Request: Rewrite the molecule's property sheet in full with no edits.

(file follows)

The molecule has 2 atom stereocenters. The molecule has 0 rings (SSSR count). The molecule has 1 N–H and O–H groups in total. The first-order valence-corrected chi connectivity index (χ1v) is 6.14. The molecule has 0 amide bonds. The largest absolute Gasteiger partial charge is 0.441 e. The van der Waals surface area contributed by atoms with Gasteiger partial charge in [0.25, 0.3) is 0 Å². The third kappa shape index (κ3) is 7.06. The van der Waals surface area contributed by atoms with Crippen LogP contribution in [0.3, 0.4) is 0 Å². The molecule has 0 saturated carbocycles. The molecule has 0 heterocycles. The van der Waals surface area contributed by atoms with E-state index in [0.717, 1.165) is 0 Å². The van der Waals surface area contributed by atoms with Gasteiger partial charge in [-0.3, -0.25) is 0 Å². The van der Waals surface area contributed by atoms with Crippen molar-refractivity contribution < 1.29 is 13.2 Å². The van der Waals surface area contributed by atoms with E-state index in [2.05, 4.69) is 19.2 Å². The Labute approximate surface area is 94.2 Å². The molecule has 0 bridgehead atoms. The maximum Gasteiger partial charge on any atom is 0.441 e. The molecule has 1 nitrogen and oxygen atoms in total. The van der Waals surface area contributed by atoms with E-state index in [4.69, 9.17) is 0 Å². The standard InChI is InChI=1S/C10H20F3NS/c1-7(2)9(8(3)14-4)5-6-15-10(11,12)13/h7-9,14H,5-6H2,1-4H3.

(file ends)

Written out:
The molecule has 2 atom stereocenters. The molecule has 0 rings (SSSR count). The molecule has 1 N–H and O–H groups in total. The first-order valence-corrected chi connectivity index (χ1v) is 6.14. The molecule has 0 amide bonds. The largest absolute Gasteiger partial charge is 0.441 e. The van der Waals surface area contributed by atoms with Gasteiger partial charge in [0.25, 0.3) is 0 Å². The third kappa shape index (κ3) is 7.06. The van der Waals surface area contributed by atoms with Crippen LogP contribution in [0.3, 0.4) is 0 Å². The molecule has 0 saturated carbocycles. The molecule has 0 heterocycles. The van der Waals surface area contributed by atoms with E-state index in [0.717, 1.165) is 0 Å². The van der Waals surface area contributed by atoms with Gasteiger partial charge in [-0.3, -0.25) is 0 Å². The van der Waals surface area contributed by atoms with Crippen molar-refractivity contribution < 1.29 is 13.2 Å². The van der Waals surface area contributed by atoms with E-state index in [2.05, 4.69) is 19.2 Å². The Labute approximate surface area is 94.2 Å². The molecule has 0 bridgehead atoms. The maximum Gasteiger partial charge on any atom is 0.441 e. The molecule has 1 nitrogen and oxygen atoms in total. The van der Waals surface area contributed by atoms with E-state index in [4.69, 9.17) is 0 Å². The standard InChI is InChI=1S/C10H20F3NS/c1-7(2)9(8(3)14-4)5-6-15-10(11,12)13/h7-9,14H,5-6H2,1-4H3.